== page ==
Wadi Al-Hitan, Whale Valley, in the Western Desert of Egypt, contains invaluable fossil remains of the earliest, and now extinct, suborder of whales, Archaeoceti. These fossils represent one of the major stories of evolution: the emergence of the whale as an ocean-going mammal from a previous life as a land-based animal. This is the most important site in the world for the demonstration of this stage of evolution. It portrays vividly the form and life of these whales during their transition. The number, concentration and quality of such fossils here is unique, as is their accessibility and setting in an attractive and protected landscape. The fossils of Al-Hitan show the youngest archaeocetes, in the last stages of losing their hind limbs. Other fossil material in the site makes it possible to reconstruct the surrounding environmental and ecological conditions of the time.
The globally important fossils of Wadi Al-Hitan (Whale Valley), in the Western Desert of Egypt, provide dramatic evidence of one of the iconic stories of evolution: the emergence of whales as ocean-going mammals, from their previous life as land-based animals.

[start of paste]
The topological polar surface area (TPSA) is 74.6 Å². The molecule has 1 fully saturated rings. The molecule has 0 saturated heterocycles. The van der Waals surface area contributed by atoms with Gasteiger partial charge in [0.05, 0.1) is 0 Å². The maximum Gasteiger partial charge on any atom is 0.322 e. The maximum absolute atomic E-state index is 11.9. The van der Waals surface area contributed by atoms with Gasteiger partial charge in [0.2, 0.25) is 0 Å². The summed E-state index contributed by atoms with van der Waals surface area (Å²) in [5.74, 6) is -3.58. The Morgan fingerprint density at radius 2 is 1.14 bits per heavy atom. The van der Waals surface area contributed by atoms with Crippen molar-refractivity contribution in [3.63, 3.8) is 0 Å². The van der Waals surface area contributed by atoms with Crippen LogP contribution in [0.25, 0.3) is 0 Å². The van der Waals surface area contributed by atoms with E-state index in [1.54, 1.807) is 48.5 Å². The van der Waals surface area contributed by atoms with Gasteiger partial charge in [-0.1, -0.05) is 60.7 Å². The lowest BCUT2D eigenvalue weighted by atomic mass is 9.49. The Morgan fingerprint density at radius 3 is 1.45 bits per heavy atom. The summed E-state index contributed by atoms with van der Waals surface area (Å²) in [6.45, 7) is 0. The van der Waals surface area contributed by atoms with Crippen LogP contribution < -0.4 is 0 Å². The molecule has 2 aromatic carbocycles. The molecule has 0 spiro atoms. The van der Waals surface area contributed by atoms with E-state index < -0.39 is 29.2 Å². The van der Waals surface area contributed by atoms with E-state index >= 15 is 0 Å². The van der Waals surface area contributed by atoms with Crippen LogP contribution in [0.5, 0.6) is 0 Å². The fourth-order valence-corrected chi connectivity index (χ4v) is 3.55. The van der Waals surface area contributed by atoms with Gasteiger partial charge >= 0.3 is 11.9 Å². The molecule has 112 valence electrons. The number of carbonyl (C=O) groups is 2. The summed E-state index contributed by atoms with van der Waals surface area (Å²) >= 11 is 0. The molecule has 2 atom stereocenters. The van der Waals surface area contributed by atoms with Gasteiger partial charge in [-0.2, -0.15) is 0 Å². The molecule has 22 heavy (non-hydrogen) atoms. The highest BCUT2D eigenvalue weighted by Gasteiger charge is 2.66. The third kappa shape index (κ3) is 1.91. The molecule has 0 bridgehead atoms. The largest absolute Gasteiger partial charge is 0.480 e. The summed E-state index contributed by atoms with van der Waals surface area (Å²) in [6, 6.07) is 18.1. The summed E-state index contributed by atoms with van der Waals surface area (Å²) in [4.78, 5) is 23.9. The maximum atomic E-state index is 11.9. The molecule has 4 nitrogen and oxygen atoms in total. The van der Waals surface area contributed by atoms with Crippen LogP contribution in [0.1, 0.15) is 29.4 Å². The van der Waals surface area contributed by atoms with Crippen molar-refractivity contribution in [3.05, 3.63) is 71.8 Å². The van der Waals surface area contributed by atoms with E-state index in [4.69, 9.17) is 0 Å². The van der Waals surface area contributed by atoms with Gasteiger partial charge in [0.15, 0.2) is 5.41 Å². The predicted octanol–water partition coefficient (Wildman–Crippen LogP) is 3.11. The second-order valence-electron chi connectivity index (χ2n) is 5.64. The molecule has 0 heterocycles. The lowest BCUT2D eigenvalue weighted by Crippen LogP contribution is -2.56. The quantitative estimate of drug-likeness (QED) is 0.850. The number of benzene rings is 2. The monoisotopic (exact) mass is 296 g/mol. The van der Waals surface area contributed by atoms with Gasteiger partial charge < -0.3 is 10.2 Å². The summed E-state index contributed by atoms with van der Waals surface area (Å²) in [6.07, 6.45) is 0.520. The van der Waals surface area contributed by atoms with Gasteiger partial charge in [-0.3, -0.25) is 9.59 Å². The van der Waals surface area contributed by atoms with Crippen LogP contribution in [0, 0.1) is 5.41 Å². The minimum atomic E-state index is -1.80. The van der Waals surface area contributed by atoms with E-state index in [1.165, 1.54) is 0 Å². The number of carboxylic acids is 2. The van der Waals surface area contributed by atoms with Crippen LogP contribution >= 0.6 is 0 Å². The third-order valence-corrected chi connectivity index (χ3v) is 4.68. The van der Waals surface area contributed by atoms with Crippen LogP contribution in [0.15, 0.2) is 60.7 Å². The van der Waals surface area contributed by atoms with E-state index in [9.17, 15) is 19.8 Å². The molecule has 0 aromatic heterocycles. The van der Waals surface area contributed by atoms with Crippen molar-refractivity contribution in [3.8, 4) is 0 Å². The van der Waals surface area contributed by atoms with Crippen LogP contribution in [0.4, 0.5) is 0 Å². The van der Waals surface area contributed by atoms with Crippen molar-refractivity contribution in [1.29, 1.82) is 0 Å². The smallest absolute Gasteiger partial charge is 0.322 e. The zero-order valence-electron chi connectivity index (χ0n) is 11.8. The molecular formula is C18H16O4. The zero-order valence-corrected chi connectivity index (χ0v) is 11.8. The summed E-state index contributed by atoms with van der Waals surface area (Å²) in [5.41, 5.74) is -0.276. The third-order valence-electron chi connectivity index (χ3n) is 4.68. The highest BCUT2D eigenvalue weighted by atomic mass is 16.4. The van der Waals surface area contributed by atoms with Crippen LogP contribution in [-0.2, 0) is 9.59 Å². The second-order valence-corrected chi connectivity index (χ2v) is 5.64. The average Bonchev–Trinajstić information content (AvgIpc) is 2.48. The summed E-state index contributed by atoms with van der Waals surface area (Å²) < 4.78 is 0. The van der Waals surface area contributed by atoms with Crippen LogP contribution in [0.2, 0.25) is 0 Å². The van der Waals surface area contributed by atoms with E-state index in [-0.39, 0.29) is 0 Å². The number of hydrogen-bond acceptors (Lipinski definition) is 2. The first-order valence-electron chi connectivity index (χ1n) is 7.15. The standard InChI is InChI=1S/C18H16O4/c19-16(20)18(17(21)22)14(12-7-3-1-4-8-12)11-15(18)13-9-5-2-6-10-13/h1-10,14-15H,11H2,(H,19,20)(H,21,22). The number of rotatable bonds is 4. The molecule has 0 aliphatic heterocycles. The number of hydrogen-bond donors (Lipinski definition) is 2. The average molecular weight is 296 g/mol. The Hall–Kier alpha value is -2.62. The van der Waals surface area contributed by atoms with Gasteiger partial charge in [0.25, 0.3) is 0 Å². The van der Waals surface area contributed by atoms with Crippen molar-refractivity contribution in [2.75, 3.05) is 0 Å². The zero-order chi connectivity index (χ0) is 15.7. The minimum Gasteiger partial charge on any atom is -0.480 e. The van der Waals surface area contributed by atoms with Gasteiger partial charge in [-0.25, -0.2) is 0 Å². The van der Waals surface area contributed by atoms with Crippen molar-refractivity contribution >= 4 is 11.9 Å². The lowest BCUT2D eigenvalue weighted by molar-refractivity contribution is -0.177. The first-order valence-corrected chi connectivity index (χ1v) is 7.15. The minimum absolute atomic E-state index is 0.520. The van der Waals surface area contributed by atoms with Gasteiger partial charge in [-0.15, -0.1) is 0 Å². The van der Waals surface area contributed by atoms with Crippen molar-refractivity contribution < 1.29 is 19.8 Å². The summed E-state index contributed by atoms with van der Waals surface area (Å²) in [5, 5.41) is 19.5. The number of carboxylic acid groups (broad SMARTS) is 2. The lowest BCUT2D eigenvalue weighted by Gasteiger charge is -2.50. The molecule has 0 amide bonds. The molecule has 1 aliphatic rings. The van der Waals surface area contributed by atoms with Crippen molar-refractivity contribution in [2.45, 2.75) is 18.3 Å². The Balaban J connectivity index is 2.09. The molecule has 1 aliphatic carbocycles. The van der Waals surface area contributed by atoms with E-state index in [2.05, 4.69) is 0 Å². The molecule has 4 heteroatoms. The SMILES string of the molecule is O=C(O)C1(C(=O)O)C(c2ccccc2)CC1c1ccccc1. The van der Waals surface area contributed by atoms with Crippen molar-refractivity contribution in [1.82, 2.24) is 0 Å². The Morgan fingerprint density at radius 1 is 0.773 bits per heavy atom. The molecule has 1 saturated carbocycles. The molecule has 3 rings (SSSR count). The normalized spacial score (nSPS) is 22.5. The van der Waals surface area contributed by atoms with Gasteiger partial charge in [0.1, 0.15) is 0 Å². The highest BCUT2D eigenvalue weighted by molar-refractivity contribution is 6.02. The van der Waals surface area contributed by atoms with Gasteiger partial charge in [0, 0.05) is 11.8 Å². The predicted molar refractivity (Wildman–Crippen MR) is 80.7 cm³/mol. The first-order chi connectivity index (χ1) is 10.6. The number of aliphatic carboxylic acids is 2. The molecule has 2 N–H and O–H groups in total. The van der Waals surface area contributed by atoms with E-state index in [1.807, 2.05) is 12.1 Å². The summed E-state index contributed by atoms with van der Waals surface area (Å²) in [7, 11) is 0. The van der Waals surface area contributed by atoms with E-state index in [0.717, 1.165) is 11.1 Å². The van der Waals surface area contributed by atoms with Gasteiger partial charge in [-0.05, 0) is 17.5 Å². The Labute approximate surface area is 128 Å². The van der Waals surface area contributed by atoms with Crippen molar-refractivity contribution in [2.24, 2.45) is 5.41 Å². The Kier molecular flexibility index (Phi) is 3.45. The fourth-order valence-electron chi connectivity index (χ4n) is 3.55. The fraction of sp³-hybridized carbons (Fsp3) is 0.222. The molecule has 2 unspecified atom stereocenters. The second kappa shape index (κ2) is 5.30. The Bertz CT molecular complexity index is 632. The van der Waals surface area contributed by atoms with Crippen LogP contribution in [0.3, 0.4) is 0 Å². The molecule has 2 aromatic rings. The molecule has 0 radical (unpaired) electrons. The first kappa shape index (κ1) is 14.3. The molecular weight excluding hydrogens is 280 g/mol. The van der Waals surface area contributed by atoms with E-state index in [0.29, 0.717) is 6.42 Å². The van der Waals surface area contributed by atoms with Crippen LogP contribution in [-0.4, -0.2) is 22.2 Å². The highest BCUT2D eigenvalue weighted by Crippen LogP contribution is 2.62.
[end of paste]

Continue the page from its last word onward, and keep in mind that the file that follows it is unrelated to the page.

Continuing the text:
The World Heritage property is a strictly protected zone, set within the wider landscape of the attractive Wadi El-Rayan Protected Area. It is an exceptional global reference site because of the number, concentration, quality and accessibility of the evidence of the earliest whales, often in the form of complete skeletons, and the record of the environment that they lived in.
Wadi Al-Hitan is the most important site in the world to demonstrate one of the iconic changes that make up the record of life on Earth: the evolution of the whales. It portrays vividly their form and mode of life during their transition from land animals to a marine existence. It exceeds the values of other comparable sites in terms of the number, concentration and quality of its fossils, and their accessibility and setting in an attractive and protected landscape.
Wadi Al-Hitan (the Whale Valley) is “the most significant site in the world to demonstrate the evolution of whales”. The valley lies 190km south of Cairo in Egypt’s Al Fayoum area. The largest whale species found on site is the now extinct Basilosaurus isis, which still had small hind legs but they were not strong enough to stand on anymore. In the museum they do have a full skeleton of this species. You can also see fossilized plants and shells. There is even a fossil of a watermelon!.You can only enter the fossil area on foot, via a hiking trail of about 2km length.From the main trail there are numbered signs pointing to side paths where you can see a fossil or something else of interest. Although there is also a complete skeleton, mainly spines from the whale fossils can be seen. The fossils lie in the open air
When this area was under water and the whales lived here, this valley was a coastal area with mangroves. You can see these plants as well fossilized in the landscape.Further down the valley, the number of whale fossils decreases but the landscape becomes more and more beautiful. There are strangely eroded hills, like giant mushrooms.